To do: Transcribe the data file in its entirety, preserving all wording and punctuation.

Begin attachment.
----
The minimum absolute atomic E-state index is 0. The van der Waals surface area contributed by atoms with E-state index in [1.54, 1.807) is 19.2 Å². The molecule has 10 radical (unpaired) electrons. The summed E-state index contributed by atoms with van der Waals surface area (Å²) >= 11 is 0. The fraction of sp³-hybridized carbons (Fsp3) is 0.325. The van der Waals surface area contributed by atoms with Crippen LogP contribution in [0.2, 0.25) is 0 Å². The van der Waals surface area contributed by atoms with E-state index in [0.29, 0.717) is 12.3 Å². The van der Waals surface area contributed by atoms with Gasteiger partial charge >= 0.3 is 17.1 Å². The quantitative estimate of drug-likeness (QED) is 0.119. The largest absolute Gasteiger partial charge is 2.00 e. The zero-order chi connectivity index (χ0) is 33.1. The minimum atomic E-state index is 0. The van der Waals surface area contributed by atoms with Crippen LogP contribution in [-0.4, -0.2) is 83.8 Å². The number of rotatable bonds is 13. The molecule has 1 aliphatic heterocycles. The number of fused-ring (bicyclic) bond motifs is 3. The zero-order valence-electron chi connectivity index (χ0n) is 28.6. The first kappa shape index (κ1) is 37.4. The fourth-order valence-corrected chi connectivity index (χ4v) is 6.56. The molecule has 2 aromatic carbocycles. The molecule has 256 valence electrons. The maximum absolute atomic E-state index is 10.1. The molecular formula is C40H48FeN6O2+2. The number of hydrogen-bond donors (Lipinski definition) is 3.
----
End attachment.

The minimum absolute atomic E-state index is 0. The van der Waals surface area contributed by atoms with E-state index in [1.54, 1.807) is 19.2 Å². The molecule has 10 radical (unpaired) electrons. The summed E-state index contributed by atoms with van der Waals surface area (Å²) >= 11 is 0. The fraction of sp³-hybridized carbons (Fsp3) is 0.325. The van der Waals surface area contributed by atoms with Crippen LogP contribution in [0.2, 0.25) is 0 Å². The van der Waals surface area contributed by atoms with E-state index in [0.29, 0.717) is 12.3 Å². The van der Waals surface area contributed by atoms with Gasteiger partial charge >= 0.3 is 17.1 Å². The quantitative estimate of drug-likeness (QED) is 0.119. The largest absolute Gasteiger partial charge is 2.00 e. The zero-order chi connectivity index (χ0) is 33.1. The minimum atomic E-state index is 0. The van der Waals surface area contributed by atoms with Crippen LogP contribution in [-0.4, -0.2) is 83.8 Å². The number of rotatable bonds is 13. The molecule has 1 aliphatic heterocycles. The number of fused-ring (bicyclic) bond motifs is 3. The zero-order valence-electron chi connectivity index (χ0n) is 28.6. The first kappa shape index (κ1) is 37.4. The fourth-order valence-corrected chi connectivity index (χ4v) is 6.56. The molecule has 2 aromatic carbocycles. The molecule has 256 valence electrons. The maximum absolute atomic E-state index is 10.1. The molecular formula is C40H48FeN6O2+2. The number of hydrogen-bond donors (Lipinski definition) is 3.